Monster Hunter Rise: PC – Hunting At Higher Resolutions

Monster Hunter Rise: PC - Hunting At Higher Resolutions

Monster Hunter Rise is old news at this point. Having come out on the Switch about 10 months ago, monster have been slain, battles have been won, armour has been forged and the Hunting faithful are probably looking towards the next big entry in the franchise. So why are we talking about it again? Well, It has finally arrived on a system that has the power to really do the game justice. Monster Hunter Rise is out on PC and trust me when I say, this is a port worth revisiting. 

Monster Hunter Rise is a great game, there is no denying it. Paul James, in his review of the Switch version, said While not the gigantic leap that World was a couple of years prior, Monster Hunter Rise, is a refined, sleek title that is suitable for new and old fans alike” and that still holds true. The game takes some genuine steps forward, despite being created for an underpowered platform. This isn’t suddenly a new experience on the PC, the game is essentially the same so I am not going to waste too much time in going over old ground. What I do want to tell you about is how that experience is much better had on the PC and how the extra power really makes a difference. 

The first and most notable difference is the graphics. There is no escaping this was a game designed for the Switch, but on the PC the stylised look comes into its own. At true high definition (up to 4K if you have the screen for it) the detail and artistry really shines through. There is a wonderful hand-drawn feeling to all of the assets, a bespoke touch to the characters and the world. From the characters to the monsters, the game exudes the sense of handcrafted art, not machine produced graphics and the power of a PC brings that to the fore. This makes me smile because all the work that these clearly talented artists put in is not wasted on the ever-so-slightly muddy look of the game on the Switch. 

The next significant upgrade is without doubt the framerate. With the majority of my gaming in this day and age taking place on beasty machines I have become somewhat spoiled when it comes to framerates. So when I discovered that Monster Hunter Rise could be played with an uncapped rate, well it made me a happy hunter. The jump from 30fps to 60fps in this title is significant and undeniable. Those extra frames add a level of smoothness to proceedings that the Switch couldn’t hope to replicate.  As this is easily the quickest and most mobile of the Monster Hunter titles, this extra fluidity goes a long way to improving the experience in all areas. 

In fact, this is a very good port of a console title to PC. None of the traditional port problems rear their head. The options screen features all the graphical and audio settings that even the most hardcore Master Race member could want and it seems that the game should run well on a range of PC configurations. Hell, it even passes the ultimate test for any console port, I could Alt+Tab without crashing the game, something that bigger studios than Capcom somehow fail to implement. It is evident that Capcom’s plan to prioritise PC development has led to this game truly shining, without any issues that come with quick port jobs.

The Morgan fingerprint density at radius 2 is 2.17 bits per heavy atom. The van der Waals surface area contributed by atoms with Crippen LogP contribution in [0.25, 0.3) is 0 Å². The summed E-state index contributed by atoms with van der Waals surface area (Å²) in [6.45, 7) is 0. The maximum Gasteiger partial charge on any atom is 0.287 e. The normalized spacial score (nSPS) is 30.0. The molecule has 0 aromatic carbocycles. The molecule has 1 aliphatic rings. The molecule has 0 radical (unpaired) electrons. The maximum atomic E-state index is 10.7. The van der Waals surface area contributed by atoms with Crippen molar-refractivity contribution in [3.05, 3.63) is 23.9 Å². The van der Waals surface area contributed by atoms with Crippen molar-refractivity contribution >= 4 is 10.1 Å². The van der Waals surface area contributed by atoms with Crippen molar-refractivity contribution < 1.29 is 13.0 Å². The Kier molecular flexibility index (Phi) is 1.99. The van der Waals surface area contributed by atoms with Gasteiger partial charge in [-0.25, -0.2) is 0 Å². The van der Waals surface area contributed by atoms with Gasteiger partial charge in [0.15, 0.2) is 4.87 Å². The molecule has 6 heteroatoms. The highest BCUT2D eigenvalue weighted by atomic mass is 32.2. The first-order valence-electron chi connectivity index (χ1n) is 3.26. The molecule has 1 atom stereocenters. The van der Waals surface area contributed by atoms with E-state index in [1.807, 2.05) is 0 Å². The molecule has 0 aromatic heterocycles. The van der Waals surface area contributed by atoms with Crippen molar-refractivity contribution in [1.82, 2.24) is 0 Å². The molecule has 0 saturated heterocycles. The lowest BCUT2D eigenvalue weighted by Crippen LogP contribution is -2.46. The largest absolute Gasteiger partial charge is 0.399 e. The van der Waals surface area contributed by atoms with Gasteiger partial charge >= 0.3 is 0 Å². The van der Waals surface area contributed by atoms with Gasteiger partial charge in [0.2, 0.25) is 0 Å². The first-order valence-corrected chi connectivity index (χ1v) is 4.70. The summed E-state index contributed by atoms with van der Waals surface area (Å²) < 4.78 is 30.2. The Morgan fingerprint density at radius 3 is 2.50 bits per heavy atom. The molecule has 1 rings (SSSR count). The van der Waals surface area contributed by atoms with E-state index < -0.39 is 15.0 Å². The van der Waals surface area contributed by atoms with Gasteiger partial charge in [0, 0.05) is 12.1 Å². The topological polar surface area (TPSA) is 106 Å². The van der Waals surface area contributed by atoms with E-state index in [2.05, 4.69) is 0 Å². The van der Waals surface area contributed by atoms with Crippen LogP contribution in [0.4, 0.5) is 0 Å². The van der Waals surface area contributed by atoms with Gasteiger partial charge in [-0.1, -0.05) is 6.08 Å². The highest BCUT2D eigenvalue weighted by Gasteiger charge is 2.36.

So I’ve established that Monster Hunter Rise runs great on the PC, what about my thoughts on the game itself? Well, somehow Monster Hunter Rise offers both more and less than what Monster Hunter World did. Gone are the sprawling, complex maps, shared world and complicated and rewarding hunts and in their place is simpler maps, infinitely more mobile hunters and some interesting gameplay diversions. For many the differences between Rise and World will cancel each other out, giving both titles equal weight in their collections. For me, I perhaps enjoyed the more satisfying hunts of World, but only just. Ideally, Monster Hunter World 2 (or whatever it ends up becoming) combines the best of both titles and creates the ultimate Monster Hunter experience. 

It would also be remiss of me not to mention the things that set my teeth on edge. For starters, the game begins with walls and walls of text. Obviously, a full tutorial might have been beyond the Switch’s capabilities, but that doesn’t excuse the mountain that new players will have to climb to get into the game. The second thing that gets on my nerves, and this holds true of all Monster Hunter games is inventory micro-management. It can get very confusing in the heat of battle to get to health or stamina potions and on more than one occasion unnecessary scrolling through menus was the cause of my demise. There is surely a better way to put all of these essential items at the player’s fingertips. 

But these things are easy to look past when most of the game is so good. This is the best version of an already very good game and for fans of the franchise that can’t get enough (and there are a lot of you) or people that don’t own a Switch, now is the time to dive in. It is Monster Hunting at its best and while it might not have the grand scale of Monster Hunter World, it is no less worthy of your attention. Monster Hunter Rise is a unique, compelling experience that finds the perfect home on a more powerful system. Don’t miss it. 

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